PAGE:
The six women say their boys, who have attention deficit disorder, are damaging other children's education and placing a heavy burden on their teachers.
They have set up a campaign group calling for separate classes for pupils with behavioural difficulties, which they say would also provide their sons with more appropriate teaching.
Sarah Lamont, a dinner lady, said she would have hated it if her ADD son Matthew, 12, had been put in a class with her two other, well-behaved children.
"We're not against inclusion, just the way it's being done," Mrs Lamont said. "My son has been yo-yoed between mainstream and special schools. He has been in trouble, crawled around barking like a dog and attempted suicide. I sympathise with his teachers."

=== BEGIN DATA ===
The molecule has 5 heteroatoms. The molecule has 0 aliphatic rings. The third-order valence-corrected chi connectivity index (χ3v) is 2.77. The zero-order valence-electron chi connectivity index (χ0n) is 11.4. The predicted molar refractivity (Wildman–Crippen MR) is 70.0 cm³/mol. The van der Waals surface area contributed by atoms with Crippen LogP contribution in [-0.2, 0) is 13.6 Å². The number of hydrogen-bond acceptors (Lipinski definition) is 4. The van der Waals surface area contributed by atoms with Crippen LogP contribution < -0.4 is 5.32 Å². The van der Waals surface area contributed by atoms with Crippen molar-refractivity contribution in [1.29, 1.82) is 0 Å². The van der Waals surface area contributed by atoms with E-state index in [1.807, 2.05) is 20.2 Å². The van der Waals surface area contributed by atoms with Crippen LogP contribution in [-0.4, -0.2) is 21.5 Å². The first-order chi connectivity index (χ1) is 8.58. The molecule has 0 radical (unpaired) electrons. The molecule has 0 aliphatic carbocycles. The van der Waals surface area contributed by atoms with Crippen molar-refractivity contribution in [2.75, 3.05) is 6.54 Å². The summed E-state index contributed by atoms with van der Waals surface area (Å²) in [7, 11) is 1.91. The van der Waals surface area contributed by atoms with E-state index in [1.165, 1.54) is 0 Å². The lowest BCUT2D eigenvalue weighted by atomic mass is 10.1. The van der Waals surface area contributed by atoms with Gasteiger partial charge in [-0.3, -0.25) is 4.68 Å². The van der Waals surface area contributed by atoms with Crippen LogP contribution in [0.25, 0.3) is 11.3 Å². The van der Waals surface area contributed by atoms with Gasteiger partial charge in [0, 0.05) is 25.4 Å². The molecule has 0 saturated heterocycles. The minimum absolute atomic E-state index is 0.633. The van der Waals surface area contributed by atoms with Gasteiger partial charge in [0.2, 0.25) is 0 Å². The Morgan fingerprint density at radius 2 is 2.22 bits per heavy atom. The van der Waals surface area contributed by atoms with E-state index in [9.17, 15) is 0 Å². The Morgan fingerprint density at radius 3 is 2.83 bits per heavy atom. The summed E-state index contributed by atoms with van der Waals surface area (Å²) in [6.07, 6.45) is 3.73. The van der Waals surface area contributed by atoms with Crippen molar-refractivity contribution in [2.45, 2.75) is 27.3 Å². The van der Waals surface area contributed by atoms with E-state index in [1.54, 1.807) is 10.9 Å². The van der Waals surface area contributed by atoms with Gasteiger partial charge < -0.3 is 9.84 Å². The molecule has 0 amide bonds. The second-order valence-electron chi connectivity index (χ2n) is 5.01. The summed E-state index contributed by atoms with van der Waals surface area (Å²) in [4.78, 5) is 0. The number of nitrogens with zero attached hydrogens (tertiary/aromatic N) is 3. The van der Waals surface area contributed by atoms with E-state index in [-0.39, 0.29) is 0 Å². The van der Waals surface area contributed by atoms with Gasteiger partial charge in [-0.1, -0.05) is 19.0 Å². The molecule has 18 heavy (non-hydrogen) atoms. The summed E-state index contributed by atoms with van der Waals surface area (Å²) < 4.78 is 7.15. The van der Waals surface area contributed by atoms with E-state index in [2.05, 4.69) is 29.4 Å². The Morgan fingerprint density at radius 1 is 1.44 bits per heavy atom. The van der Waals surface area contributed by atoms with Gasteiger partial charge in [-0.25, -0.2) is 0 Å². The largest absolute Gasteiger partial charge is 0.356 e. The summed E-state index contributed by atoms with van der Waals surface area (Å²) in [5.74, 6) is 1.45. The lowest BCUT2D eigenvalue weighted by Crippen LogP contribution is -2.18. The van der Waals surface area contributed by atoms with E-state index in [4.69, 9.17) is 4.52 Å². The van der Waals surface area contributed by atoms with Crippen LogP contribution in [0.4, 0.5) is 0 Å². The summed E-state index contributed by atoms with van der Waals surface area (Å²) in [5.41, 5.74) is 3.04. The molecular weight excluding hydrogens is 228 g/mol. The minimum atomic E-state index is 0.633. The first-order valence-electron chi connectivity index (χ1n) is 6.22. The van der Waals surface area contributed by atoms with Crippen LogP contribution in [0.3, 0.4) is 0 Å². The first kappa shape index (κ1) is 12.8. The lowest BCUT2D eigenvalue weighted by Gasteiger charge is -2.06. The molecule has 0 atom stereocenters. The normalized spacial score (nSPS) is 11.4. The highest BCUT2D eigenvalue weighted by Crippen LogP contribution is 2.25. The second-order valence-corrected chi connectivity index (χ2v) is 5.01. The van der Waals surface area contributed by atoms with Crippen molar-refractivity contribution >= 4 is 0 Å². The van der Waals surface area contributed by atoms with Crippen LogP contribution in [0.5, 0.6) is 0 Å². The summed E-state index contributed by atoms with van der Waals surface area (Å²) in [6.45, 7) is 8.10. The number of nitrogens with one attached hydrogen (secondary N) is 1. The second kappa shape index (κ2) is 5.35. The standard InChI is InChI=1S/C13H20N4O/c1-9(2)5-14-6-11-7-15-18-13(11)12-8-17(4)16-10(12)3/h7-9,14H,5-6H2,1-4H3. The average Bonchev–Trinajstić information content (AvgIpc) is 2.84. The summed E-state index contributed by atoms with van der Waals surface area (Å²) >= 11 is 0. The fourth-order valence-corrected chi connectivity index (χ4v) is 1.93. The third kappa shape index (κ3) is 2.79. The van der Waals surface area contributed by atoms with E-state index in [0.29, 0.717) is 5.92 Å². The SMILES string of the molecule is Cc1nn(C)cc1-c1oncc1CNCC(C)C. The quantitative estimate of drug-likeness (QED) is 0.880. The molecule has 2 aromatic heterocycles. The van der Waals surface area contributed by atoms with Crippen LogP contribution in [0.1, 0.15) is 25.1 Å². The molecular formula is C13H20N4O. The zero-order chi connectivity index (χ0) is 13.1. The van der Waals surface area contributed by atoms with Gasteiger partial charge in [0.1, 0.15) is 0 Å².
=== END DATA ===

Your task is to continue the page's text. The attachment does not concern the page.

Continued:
Becky Crawford's 15-year-old son James has an IQ of 136 and has been arrested by police twice, once for hitting a pupil. He has also escaped from lessons by climbing out of the window.
Mrs Crawford said it was vital that he gained an education in a mainstream school, even if it meant separate classes. The group called ADDSUP - ADD Supporting and Understanding Parents - says their boys should be taught by staff trained in restraint techniques. It is organising a petition to present to Southampton council and the Prime Minister.
Ron Clooney, National Association of Schoolmasters Union of Women Teachers executive officer for Southampton, said the campaign highlighted problems which had been raised for years.
Southampton council said it was considering expanding special units in secondary schools.